Dont Party interviews :: Designer Drugs [U.S.A]

The duo known as Designer Drugs have been fresh on the minds of the electronic zombies for more than a minute now. Back in the day when electro was not as cool as it is these days kids they set up show and established themselves in the US and now worldwide as pioneers in this trend.

With a fat international following, releases that even though you may not know the names you’ll recognise them when you hear them, and 2 very different haircuts Designer Drugs are set to hit RSA this weekend (1st / 2nd April)… and to say we are excited is a little bit of an understatement.

Dont Party interviews :: Designer Drugs

1. Who are Designer Drugs?

Michael Vincent Patrick and Theodore Paul Nelson

2. Why ‘Designer Drugs’?

Why not? We thought it sounded cool and we started the band during that whole nu-rave uk thing so it seemed appropriate.

3. I read in a review of Hardcore / Softcore that you guys are in med-school, is this true? And if so how did medicine and music come about in the lives of DD? And how does it work out – studying / touring?

Theo is in Medical school so he is pretty busy. When he is available he writes music and tours. When he is not available I’ll be working on the project perpetually.

4. Your first album Hardcore / Softcore has been quite an anticipated release. What were you trying to achieve with an album with such a title? What is the message behind Hardcore / Softcore?

We were just trying to achieve a sound that we liked the most and found sounding most current at the time. We started with lots of songs but some were very old and dated sounding and some were great but we didn’t like them or think they represented us properly. We named it Hardcore / Softcore because we thought it had such musical contrast. I guess the message loosely is a musical interpretation of the human life cycle from adolescence to death or an adolescent death, who knows? Disposable teens.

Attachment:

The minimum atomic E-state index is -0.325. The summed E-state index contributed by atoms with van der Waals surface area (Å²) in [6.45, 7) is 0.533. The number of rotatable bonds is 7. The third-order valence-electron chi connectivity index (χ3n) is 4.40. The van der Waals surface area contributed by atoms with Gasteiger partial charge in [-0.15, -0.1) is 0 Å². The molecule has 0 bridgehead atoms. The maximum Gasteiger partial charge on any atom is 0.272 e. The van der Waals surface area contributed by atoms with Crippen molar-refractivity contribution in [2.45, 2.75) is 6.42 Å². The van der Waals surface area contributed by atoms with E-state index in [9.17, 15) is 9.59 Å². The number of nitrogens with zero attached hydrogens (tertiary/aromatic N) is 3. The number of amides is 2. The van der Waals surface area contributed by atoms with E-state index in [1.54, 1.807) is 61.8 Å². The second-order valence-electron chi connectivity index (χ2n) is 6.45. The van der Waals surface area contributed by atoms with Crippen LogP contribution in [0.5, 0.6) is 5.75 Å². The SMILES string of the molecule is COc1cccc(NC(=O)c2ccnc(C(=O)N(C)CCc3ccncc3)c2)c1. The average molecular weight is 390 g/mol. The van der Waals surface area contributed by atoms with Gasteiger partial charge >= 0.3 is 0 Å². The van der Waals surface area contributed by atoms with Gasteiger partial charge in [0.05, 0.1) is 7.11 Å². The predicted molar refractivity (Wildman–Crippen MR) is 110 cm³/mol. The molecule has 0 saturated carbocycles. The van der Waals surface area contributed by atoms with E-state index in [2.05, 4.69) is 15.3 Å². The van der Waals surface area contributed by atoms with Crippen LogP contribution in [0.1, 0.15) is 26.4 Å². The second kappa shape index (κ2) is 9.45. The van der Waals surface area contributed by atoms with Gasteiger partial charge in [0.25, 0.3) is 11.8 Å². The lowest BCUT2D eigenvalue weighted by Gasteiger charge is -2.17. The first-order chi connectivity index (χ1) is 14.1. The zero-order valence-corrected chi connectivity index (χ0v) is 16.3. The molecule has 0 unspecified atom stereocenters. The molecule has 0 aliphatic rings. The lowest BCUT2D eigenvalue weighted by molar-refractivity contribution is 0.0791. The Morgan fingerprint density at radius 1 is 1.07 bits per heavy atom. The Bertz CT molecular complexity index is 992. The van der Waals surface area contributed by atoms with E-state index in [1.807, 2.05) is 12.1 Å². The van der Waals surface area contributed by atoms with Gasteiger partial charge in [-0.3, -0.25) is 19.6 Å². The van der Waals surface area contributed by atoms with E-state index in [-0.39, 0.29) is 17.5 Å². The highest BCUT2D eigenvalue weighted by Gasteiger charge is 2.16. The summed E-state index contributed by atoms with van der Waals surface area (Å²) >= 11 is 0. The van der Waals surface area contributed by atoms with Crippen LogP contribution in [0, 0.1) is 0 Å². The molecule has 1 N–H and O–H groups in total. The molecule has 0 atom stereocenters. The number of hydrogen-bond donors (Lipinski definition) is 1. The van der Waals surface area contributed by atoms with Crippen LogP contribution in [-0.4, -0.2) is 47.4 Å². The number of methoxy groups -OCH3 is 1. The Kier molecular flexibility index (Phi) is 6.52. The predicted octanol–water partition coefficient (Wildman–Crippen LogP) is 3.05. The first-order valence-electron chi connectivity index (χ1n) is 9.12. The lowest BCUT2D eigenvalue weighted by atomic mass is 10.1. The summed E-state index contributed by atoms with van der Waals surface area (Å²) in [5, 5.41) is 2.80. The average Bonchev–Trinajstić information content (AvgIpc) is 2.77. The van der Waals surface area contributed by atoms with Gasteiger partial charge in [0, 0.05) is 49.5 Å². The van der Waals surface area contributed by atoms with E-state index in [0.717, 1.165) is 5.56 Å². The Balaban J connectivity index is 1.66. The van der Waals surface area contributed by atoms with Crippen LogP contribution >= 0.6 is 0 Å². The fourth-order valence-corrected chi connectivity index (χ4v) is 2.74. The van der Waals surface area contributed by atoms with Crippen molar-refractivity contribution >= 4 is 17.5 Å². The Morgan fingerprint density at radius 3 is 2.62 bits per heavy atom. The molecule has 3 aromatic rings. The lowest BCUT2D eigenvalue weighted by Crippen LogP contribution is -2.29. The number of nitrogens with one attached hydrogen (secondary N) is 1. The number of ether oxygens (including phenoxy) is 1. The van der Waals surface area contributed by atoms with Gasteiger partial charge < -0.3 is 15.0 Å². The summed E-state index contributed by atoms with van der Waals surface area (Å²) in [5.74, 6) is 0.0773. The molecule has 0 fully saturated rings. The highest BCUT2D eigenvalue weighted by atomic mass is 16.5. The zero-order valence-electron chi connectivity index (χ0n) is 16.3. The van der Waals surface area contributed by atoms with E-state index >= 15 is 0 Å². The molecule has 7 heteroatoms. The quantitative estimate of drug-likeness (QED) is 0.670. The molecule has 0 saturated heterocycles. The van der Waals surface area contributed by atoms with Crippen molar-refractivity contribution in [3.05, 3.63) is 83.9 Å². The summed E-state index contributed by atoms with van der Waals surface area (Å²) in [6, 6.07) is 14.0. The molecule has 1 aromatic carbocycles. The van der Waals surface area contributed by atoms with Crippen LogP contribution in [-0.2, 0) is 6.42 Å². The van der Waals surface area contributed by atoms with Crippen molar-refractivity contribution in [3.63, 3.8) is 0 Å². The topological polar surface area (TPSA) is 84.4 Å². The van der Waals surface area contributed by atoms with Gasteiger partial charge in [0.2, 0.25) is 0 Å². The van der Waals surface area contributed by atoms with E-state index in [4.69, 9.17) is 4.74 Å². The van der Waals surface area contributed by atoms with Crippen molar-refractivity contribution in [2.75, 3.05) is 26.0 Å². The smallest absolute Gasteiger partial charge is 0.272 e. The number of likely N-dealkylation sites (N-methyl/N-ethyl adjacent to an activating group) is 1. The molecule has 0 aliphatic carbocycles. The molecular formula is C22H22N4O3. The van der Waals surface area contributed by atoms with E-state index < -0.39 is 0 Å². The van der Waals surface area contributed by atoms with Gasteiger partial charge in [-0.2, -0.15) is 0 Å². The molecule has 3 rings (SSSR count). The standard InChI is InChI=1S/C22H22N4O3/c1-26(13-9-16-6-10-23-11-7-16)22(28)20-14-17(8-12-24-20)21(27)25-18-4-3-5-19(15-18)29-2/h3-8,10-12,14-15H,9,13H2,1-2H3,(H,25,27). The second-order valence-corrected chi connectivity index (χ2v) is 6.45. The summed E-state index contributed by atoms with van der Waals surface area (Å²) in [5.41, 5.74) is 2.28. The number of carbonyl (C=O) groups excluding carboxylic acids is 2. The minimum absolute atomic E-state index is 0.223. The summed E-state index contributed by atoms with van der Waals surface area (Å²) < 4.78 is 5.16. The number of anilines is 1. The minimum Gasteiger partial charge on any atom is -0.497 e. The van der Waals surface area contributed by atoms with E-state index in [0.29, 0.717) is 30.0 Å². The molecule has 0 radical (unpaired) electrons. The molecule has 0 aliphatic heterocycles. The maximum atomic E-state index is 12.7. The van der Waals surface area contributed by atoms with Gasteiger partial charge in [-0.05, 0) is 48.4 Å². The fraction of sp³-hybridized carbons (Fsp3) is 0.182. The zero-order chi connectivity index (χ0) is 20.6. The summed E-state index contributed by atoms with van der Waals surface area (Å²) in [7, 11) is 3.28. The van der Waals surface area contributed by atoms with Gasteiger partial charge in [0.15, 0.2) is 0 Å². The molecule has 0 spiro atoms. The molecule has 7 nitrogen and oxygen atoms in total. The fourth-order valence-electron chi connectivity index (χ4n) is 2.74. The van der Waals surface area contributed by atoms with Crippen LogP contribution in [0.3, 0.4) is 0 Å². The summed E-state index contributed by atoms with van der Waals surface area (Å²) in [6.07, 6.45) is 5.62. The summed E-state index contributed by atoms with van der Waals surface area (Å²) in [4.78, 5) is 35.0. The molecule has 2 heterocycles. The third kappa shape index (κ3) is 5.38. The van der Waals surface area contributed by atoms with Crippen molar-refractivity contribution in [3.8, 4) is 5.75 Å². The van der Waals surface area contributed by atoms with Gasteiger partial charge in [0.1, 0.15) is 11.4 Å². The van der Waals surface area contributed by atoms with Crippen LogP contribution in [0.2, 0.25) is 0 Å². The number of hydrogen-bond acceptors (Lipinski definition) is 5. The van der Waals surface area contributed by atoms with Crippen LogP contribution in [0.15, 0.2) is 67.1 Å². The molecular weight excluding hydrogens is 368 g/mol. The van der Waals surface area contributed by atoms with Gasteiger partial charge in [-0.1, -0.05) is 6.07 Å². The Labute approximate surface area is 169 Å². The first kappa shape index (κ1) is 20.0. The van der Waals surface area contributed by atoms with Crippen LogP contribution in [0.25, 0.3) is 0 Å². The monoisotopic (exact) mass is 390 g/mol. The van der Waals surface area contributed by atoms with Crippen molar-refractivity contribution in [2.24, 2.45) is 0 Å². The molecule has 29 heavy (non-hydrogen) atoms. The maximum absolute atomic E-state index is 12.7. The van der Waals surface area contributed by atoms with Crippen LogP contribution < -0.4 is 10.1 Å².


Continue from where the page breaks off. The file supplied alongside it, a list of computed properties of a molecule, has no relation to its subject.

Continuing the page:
5. How is Hardcore / Softcore being received?

Good? Not really sure. It went to top 10 on iTunes dance chart the day it came out so I think that’s cool.

6. It seems that electronic music has grown serious tentacles and is taking over the commercial / pop music scene. How does this kind of commercial success with the music that you are so emotionally involved with affect your outlook towards the scene / evolution of it?

I found it all intriguing but make no judgment or theory on it. It’s rational ignorance. I focus on what concerns us most.

7. Is there a track that you have produced that you are really over playing but crowds won’t let it die?

HAHA zombies! People always bug us to play it and we made it not so seriously but the people love it so we play it for them.

8. Take us on a verbal but visual tour through your studio/s? What do we see?

A Computer, a shitty midi controller, a wooden skull from Puerto Rico, Tarot Cards from Paris, A bust of Chopin, a Gibson SG Vintage, A Tom Dixon Rubber Band Chair and other nice furniture, Art and Architecture books. Receipts, Jim Beam.

9. South Africa has only recently really got involved in electronic dance music, so how will Designer Drugs inspire us some more?

Hopefully by spreading good music. All we ever try to do is give people music to listen to. That’s our mission i guess.

10. Are you as keen to come and play down here as we are keen to have you?

Fuck yeah we’re keen. This is one of the most exciting trips we’ve embarked on! Can’t wait.



Alex Wright
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Alex Wright

Alex is an experienced digital analyst with a flavour for modern politics.
Alex Wright
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